That Animated Yeti Movie 'Abominable' Violated a Ruling by The Hague, Somehow

The kids' movie has been banned in several countries for depicting a map of the South China Sea including the controversial "nine-dash line."
Drew Schwartz
Brooklyn, US
Still via Dreamworks / Pearl Studio

There’s a new, easy way to tell the difference between Smallfoot and Abominable, two seemingly identical animated movies about a yeti that came out within a year of each other. The former stars Zendaya as Meechee, and the latter was banned in three countries for violating a ruling by the highest court in the UN.

Abominable is Dreamworks' feel-good tale of a tween in China who finds a yeti living on her roof, somehow figures out he came from Mount Everest, confusingly nicknames him "Everest," and embarks on a mission to take him home. Everest can also do magic. It's difficult to imagine a movie like that ginning up any sort of controversy, but Dreamworks found a way. The film depicts a map of the South China Sea including the "nine-dash line," a demarcation China baselessly, unilaterally uses to claim almost 90 percent of the contested waters. After Malaysia, the Philippines, Vietnam, Brunei, and Taiwan—which all share the sea with China—spent years speaking out against the line, The Hague finally ruled that it violated international law in 2016, and declared it invalid. Still, for whatever reason, Abominable decided to keep it in this scene:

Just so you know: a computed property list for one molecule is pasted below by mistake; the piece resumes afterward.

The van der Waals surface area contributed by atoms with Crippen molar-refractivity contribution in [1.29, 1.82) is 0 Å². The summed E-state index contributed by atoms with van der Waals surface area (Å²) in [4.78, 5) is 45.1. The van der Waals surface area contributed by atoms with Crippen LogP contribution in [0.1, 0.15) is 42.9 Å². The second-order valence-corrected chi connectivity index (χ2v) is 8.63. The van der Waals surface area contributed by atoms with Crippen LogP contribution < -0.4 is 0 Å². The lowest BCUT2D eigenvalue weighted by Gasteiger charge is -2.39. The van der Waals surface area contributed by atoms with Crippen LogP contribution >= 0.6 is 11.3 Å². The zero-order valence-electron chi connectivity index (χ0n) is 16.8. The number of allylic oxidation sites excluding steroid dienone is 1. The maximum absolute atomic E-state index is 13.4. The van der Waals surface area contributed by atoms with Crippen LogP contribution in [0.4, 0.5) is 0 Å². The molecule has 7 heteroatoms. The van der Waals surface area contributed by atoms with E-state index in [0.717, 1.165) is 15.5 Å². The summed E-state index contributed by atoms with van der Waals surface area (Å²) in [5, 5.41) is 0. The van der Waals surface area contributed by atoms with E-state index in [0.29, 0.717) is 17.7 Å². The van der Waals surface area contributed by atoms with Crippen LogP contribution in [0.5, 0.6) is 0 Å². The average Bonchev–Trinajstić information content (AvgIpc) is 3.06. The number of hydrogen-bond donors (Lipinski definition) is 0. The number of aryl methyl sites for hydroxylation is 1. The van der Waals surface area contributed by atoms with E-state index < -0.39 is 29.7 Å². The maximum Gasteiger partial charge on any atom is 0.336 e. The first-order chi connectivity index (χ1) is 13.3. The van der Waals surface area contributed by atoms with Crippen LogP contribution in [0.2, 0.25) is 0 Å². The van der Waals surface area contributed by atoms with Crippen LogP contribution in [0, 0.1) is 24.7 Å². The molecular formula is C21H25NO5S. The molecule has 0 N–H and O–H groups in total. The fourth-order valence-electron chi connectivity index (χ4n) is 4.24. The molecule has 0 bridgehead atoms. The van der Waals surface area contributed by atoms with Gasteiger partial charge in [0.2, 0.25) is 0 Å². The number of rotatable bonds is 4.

The otherwise innocent, straightforward kids' movie has now been banned in three countries—Malaysia, Vietnam, and the Philippines—for portraying the controversial map, Vulture reports. Malaysia offered to screen it if Dreamworks would just cut the map scene out, but the studio refused. (It's worth noting Dreamworks partnered with Pearl Studio, a Chinese-owned production company based in Shanghai, to make the movie.)

It seems easy enough to, you know, not depict a relatively obscure territorial line that breaks international law in a movie for seven-year-olds, but hey—what do we know? Maybe Dreamworks has its reasons, reasons just as opaque and inscrutable as the decision to make another animated yeti movie in the first place.

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